"Using those [actors] in their video content, they'll push out responding videos and tweets to various topics," said Clayton. "We don't know what it will be. We don't know what topics will be trending. It could be something really amazing that happens during the game or a malfunction of some sort. If there's a horrible winter storm, we might take that on."
She added that the team has been busily practicing.
"We're making up scenarios and writing scripts and seeing how they feel," said Clayton. "They have to feel organic and be within brand tone. We're not actually shooting — just testing scenarios to warm up, if you will. We're not going to force it. If it doesn't feel right, we're not going to push it out."
Volkswagen's strategy is a good one, said Jordan Atlas, an executive creative director with Ignited USA, a Los Angeles-based advertising company.
"This idea of real-time marketing isn't a new one but it's blown up since last year's Super Bowl," he said. "The idea of preparing for it is good but I would caution people not to be overzealous. It worked with Oreo because it was so seamless. If you came in 10 minutes later, it'd look like you missed the moment."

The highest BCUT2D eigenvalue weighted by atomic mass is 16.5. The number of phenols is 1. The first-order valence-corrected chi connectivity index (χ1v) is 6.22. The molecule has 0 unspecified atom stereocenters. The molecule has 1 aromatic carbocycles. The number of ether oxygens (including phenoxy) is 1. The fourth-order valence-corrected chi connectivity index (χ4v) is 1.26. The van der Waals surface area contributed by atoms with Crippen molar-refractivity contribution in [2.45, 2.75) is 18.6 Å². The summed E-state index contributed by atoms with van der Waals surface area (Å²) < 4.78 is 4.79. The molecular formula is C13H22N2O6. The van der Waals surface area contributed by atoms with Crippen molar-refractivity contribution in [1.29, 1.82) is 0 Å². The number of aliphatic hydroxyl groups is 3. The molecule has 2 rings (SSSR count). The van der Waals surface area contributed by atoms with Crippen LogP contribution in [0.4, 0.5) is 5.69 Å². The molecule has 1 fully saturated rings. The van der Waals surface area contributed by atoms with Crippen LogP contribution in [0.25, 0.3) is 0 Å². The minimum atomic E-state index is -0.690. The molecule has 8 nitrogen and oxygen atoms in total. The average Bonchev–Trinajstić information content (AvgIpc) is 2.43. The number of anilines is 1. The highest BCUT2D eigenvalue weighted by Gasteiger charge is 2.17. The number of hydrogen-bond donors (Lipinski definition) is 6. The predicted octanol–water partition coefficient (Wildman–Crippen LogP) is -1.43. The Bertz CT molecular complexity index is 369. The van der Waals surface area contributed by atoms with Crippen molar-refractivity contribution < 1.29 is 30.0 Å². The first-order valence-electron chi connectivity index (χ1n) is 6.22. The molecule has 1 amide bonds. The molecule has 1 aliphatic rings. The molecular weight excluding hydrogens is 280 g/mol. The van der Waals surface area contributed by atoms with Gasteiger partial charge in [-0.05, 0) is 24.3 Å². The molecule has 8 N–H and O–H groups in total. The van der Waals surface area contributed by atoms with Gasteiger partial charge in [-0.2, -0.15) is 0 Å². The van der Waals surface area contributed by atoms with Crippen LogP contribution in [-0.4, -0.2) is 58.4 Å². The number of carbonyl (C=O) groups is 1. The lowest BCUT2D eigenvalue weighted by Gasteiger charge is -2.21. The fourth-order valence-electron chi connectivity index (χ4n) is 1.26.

Atlas warned that companies need to be wary about moving too quickly and missing that a joke might be offensive or simply not sound like the brand's usual tone.
"If you miss it and look gratuitous, the negative response can be big," said Atlas.
"There might be somebody on the team who thinks they've spent all this money on the team and it's the third quarter and nothing has happened so they need to do something. That's when things might feel a little forced," Atlas added.
Clayton said the Volkswagen team is also making sure it can recognize when something doesn't make sense and having the discipline to let it go.
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